Bad Lieutenant: Port of Call New Orleans
Bad Lieutenant: Port of Call New Orleans is an essay in how something can go absolutely wrong despite the fact that on paper, all the right things appear to be gathered together to work harmoniously in service of something whose sum is greater than the parts themselves. The parts themselves alternately take over, or else totally disappear to the dramatic and disturbing undoing of this film. Truth be told, I didn’t want it to end up this way either – I was honestly curious about the results of this odd combination of talents.
Here’s the breakdown of the plot, before we go any further: Nicolas Cage plays Terence McDonagh, a down and out New Orleans detective whose back problems have lead him to scrounge and scrape the underbelly of his profession looking for the hard drugs that offer his only source of relief. As with the first Bad Lieutenant (played by Harvey Keitel in Abel Ferrara’s 1992 cult classic), McDonagh doesn’t have much respect for the very laws he has sworn to uphold, nor does he spend much energy looking out for the citizens he has sworn to protect. Instead, all of the city is just one gigantic used piece of furniture – a couch whose soiled cushions and veiled crevices serve only as temporary shelter for bits of crack cocaine and narco-detritus. And like any good fiend, McDonagh’s compulsion for finding escape in his manic highs and lows only blossoms into something more and more tragic. He’s in love with a prostitute, played by Eva Mendes, who at some point complicates the relationship when she decides to get sober with the assistance of McDonagh’s father, a former cop and alcoholic. As he plays roulette with his life and with the law, Cage’s Bad Lieutenant sinks deeper and deeper into a pit of self-destruction into which we can only hope some tiny ray of redemptive light will shine. Remarkably and unbelievably, despite a multitude of bad decisions, McDonagh manages to find salvation and reward from the powers that be.
So what about these previously mentioned and potentially exciting individual components? To begin with Ferrara’s original Bad Lieutenant, which Werner Herzog attempts to franchise into a new and improved version in Port of Call: New Orleans. (Note that Ferrara, apparently enraged by Herzog and Cage’s remake, has been quoted as saying, “As far as remakes go … I wish these people die in Hell. I hope they’re all in the same streetcar, and it blows up.” Whether the new film is deserving of this kind of animosity or not remains to be seen.) Throw in the performances from Nicolas Cage, Val Kilmer and several well-played moments where the camera acknowledges the beautiful face of Eva Mendes, and you’re starting to have a recipe worth cooking. Then you shoot the film in New Orleans, beleaguered and yet triumphant in the wake of the Katrina disaster. This very action alone inspires hope that movie producers can actually leverage their budget-savvy tendencies in order to do some good for the American economy in regional locations that don’t always get considered as the backdrops for major motion pictures. But instead, even with all those elements conspiring in the film’s favor, one watches the movie wondering what went wrong (and assuredly most reasonable viewers will). In fact, gentle prediction here – most people will wonder how they came down with such a severe case of whiplash given the film’s speedy passing through the theaters and onto video. And this is all very sad to me.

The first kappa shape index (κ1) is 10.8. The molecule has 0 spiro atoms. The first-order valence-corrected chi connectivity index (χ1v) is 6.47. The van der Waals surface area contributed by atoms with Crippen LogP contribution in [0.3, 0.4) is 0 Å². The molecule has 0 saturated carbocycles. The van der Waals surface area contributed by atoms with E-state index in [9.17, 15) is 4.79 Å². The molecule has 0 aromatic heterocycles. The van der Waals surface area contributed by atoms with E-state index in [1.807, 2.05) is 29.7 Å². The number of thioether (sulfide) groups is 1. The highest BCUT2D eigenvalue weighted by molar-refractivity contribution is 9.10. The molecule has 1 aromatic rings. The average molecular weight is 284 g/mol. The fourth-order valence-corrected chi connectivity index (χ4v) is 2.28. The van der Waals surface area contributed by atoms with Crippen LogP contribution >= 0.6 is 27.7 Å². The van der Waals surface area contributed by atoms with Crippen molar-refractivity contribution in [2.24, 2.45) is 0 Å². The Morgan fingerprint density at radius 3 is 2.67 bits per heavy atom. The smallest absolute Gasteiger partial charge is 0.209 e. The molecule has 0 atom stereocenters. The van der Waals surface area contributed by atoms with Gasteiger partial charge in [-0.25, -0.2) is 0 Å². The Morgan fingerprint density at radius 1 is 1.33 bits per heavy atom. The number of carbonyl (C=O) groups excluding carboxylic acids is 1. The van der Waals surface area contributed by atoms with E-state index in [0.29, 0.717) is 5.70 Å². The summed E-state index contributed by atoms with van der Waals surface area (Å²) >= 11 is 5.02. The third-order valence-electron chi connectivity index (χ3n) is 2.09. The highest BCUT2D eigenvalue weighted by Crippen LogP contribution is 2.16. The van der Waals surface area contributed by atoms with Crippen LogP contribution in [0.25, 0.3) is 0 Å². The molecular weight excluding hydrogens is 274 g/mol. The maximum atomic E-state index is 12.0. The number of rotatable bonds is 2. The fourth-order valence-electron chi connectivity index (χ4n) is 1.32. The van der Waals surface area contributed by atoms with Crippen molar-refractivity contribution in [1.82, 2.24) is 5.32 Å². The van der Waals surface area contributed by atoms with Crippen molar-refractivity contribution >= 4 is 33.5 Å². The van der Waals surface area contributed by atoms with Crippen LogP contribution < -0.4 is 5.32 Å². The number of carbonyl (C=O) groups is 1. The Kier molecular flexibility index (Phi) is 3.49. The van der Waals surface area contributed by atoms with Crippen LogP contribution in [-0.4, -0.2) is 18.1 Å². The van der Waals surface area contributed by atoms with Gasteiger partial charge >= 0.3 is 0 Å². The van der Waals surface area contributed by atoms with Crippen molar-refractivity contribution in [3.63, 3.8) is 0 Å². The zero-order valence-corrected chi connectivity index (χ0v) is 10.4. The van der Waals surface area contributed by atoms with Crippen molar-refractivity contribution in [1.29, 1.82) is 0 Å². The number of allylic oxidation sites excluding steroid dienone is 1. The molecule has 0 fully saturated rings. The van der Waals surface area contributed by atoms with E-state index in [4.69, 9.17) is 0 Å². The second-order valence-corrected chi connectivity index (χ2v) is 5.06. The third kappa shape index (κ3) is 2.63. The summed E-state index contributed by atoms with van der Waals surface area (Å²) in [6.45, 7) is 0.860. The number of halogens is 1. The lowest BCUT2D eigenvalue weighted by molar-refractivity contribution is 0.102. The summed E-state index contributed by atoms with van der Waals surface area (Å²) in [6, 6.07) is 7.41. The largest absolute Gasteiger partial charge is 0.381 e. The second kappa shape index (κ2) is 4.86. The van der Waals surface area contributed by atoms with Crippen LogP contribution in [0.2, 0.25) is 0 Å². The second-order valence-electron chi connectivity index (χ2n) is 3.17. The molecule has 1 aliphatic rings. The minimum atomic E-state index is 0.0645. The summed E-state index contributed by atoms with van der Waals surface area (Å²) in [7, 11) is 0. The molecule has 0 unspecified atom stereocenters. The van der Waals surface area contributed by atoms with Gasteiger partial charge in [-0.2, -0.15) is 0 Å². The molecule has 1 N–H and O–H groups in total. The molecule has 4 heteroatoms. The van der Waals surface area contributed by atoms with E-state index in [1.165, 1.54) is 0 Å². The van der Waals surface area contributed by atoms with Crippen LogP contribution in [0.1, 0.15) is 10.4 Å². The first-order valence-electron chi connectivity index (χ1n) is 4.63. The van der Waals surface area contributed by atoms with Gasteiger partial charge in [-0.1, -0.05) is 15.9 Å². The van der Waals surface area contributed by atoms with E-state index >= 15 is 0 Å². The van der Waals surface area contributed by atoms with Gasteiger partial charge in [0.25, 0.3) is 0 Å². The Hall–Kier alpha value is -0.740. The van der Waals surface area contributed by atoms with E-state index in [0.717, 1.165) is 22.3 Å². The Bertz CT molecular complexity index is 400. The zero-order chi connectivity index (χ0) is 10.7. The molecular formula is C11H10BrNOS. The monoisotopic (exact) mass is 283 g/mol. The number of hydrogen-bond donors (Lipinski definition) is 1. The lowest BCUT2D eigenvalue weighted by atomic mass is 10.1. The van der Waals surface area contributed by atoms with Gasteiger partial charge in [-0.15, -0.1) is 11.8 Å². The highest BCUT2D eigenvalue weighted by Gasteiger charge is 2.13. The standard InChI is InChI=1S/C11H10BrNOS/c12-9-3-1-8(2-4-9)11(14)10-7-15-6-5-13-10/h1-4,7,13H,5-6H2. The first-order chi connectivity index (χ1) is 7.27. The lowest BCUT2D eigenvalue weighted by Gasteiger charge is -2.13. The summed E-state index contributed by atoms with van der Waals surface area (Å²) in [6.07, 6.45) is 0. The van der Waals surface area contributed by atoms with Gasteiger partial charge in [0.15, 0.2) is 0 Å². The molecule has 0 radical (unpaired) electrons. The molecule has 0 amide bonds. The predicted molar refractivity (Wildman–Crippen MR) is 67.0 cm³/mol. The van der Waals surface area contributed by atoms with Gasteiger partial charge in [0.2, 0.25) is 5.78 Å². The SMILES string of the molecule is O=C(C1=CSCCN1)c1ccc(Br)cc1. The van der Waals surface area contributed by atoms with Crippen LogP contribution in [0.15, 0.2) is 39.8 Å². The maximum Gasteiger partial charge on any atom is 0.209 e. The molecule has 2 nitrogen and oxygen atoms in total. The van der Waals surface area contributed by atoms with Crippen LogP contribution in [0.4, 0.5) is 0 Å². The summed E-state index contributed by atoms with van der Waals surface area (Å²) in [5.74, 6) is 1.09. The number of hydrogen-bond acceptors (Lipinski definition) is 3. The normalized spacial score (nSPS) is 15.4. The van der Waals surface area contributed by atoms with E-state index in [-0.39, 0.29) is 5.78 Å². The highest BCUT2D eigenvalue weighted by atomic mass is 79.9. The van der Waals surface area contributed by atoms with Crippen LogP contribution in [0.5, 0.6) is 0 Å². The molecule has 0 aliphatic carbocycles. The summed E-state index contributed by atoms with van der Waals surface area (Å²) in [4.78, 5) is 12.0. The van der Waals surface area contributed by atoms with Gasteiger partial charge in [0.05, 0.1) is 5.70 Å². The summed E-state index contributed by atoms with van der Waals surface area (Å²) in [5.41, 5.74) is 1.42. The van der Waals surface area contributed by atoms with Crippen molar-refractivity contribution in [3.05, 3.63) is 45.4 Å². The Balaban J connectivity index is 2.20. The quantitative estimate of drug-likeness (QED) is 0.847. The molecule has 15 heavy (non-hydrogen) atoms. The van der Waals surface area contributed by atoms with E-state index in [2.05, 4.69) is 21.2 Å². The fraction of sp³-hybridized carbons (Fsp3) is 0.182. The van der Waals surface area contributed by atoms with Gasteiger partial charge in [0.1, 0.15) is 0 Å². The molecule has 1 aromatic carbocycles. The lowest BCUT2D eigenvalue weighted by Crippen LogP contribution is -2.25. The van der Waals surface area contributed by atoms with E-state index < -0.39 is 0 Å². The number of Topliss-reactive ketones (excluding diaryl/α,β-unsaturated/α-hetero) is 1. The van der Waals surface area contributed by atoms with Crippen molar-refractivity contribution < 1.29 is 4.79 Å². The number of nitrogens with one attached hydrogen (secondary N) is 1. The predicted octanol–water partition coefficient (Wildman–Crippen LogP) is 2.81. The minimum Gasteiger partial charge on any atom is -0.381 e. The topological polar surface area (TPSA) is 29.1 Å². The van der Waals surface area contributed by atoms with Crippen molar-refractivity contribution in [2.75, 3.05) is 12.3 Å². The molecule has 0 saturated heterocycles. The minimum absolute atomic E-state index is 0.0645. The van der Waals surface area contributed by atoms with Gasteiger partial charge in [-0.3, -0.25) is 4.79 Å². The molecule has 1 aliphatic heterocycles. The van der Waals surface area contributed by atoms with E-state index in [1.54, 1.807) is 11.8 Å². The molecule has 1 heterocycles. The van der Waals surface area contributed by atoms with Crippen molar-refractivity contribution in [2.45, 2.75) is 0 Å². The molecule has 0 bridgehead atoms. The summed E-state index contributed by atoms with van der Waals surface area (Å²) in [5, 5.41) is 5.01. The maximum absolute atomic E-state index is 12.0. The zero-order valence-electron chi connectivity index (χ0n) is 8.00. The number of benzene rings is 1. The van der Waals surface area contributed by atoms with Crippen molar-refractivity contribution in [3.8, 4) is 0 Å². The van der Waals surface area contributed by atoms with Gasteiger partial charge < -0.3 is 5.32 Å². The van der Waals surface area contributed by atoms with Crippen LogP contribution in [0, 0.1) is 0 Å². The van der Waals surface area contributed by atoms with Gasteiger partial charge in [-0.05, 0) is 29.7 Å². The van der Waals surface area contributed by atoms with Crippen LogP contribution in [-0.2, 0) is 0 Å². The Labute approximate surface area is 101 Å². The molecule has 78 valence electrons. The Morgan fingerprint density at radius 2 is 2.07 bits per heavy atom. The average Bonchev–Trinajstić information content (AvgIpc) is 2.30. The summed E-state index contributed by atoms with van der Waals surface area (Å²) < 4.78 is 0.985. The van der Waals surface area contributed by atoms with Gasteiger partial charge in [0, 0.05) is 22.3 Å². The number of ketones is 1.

Somehow, even in the marketing packet that the publicity committee hands out to film reviewers before the screening, Cage manages to come off as an entirely arrogant, out of touch “top-tier” actor capable of huge box-office action-movie successes that tend to go straight to the heads of most actors in Hollywood. They’re hardly to be blamed when they get paid the vast sums of cash that they do for their hand in realizing such profits for the studios. Doesn’t mean they’re great actors – in fact, the action genre itself is hardly the ideal test of an actor’s chops. Nonetheless, Cage and others have allowed the money quotient of box office success to undergo a strange translation in their minds. Maybe through their own personal kind of funny math, they end up thinking of themselves as unparalleled, Oscar-worthy actors, and not just lucky money-making action heroes.
But the truly unfortunate thing about this with someone like Cage is that he is an Oscar-winning actor capable of delivering highly compelling performances that make the audience want to chew down to the marrow of the characters he portrays. This was exactly the case in Leaving Las Vegas. Director Mike Figgis managed to secure a performance from Cage, in which he effectively wrenched up, wrung out and hung his guts on a line to dry right there on-screen for the ninety-plus minutes that eventually earned him an Oscar for best actor in 1996. Cage’s performance in 2002’s Adaptation, a film directed by Spike Jonze and written by Charlie Kaufman, was equally troubling and amazing, and similarly earned him a nomination for best actor from the Academy in 2003.